Latroy Hawkins started the 9th inning of a 5-4 game and got the first two outs. With only 1/27th of the game to go before notching his first save as an Oriole, he gives-up a HR to Jeff Mathis to blow the save.

Apparently, the Leo Mazzone magic doesn't work. And that doesn't even include the Nuke McLooshness of Daniel Cabrera.

What the Hell happened with that?

A post on my AL-only league page excoriated the team that protected DC and claimed he wouldn't have come close tot he $10 salary he was protected at. (Mostly because the owner who protected was offering him as if he were a $10 (insert ace here).)

I couldn't disagree more. With the endless accolades and sleeper touting of DC in the off-season and Spring training, there is no way he'd have gone for less. None. I think he'd have gone for the same as AJ Burnett did - $19.

Friday, April 14, 2006

Victor Diaz

Geez! Victor Diaz gets a start in LF tonight and nonchalances a single and lets the ball go through his legs for an error. He will find it hard to shake the "lackadaisical" tag with plays like that.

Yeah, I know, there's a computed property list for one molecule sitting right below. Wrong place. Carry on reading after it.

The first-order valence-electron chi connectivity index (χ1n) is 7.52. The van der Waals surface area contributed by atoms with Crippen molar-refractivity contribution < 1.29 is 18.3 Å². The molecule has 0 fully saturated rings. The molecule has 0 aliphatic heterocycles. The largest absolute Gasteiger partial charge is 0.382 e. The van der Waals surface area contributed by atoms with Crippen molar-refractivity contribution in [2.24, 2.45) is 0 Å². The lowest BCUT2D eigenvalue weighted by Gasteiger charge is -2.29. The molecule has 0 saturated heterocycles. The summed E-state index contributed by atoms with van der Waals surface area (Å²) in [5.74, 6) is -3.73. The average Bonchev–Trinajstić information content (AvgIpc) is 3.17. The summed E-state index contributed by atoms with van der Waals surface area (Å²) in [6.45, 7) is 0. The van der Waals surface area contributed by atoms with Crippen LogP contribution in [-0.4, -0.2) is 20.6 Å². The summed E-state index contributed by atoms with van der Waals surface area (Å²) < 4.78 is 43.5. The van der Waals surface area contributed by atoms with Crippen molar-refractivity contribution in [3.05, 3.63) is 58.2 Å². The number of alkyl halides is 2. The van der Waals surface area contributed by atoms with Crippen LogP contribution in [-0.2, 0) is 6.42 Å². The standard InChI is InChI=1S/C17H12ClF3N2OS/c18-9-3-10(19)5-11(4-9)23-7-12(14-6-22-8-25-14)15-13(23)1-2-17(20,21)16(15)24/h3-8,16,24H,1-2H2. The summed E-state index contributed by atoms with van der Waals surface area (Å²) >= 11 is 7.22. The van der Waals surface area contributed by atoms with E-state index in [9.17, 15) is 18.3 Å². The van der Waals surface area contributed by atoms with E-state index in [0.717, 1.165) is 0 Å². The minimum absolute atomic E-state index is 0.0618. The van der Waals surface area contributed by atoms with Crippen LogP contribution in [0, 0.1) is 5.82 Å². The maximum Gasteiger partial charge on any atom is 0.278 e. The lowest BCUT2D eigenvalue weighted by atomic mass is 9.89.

Chase Utley homered for the third time in two games. After his poor start, he is now on pace for 35+ HRs. BTW, he does not look like he did steroids. Ryan Howard is next.
Scott Baker has thrown 7 great innings versus the Yanks. Apparently, he is not as bad as his first start. Just as Verlander wasn't as good as his first start.
Curt Schilling threw his third gem of the season, and Jon Papelbon closed it the 2-1 game. Keith Foulke looks further and further away from even sniffing the 9th inning.
Dewon Brazelton has quickly been dropped back to Jaime Navarro status. To think I thought he may have turned a corner based on his great spring K:BB. I didn't draft him in any leagues, but I would have still liked to have been right.

Adrian Beltre stole his 4th base yesterday. He has almost as many SB as hits. That is not exactly what I had hoped for when I drafted him. Actually, I had hoped for Eric Chavez's 5 HR. However, those stolen base totals may get another team to expect more of the same in a trade, so I won't complain too much. Yet.

Still no idea who will close in Florida, but I wouldn't pay closer value for any of them until a few saves in a row are strung together.

The Justin Verlander ROY campaign took a hit after yesterday's bombing. He may still pitch well this year, but expect more of the same - one good start followed by a nightmare that more than erases the good from the good start.